Focus more. I definitely had (and still have) a tendency to spread myself thin and feel like I’m doing an “ok” job in many areas instead of a great job in one or two areas. It’s advice I’m giving myself right now, actually.

– Travel more with your wife. We have a lot* of kids now and traveling is very tough, plus we generally like hanging out with our kids and would rather spend time with them. But when we were younger we should have traveled more. Now its the, “when we’re 50 we’re going to travel all over the place!”, which is certainly something to look forward to.

– Start blogging. I didn’t start blogging until 2008. As soon as blogging was created (a long time ago), I should have started. I love it so.

– Don’t hate on Macs. Yep, I used to be the classic PC guy, making fun of Mac users without even trying them. Now, not so much.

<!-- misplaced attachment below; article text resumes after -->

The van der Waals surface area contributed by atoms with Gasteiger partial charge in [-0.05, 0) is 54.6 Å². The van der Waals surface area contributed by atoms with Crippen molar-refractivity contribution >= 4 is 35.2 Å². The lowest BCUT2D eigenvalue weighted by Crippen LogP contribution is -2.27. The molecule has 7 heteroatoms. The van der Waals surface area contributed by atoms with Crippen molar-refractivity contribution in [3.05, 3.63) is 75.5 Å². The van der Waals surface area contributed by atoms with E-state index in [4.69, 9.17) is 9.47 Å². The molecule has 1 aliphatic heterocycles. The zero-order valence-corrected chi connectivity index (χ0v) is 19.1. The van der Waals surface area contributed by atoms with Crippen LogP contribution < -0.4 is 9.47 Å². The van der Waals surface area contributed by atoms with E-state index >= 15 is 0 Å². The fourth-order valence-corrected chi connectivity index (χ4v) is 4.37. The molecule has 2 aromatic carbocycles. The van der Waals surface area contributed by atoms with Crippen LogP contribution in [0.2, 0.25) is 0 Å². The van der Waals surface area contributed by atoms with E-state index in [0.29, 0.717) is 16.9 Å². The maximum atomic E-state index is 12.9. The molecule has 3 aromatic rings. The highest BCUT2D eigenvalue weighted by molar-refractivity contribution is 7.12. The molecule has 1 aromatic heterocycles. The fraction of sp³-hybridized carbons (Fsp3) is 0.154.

– Be more patient.

– Mentor more. And be mentored more.

– Don’t take things so seriously. I have a tendency to do that. Definitely did it more back then.

What advice would you give your younger self?

PS – this post reminded me of a past one, 10 mistakes I’ve made so you won’t have to. There are some similar themes here though the timeframe of “when I was 27” changes the context.

* Anything over 1 is a lot of kids, for those that don’t have them ;)

  • Joe Koufman

    I thought you were going to say that you would tell your 27 year old
    self not to engage with that Thai prostitute during the bender in Buenos
    Aires, but I guess you decided to leave that one out…  some things are better left unsaid.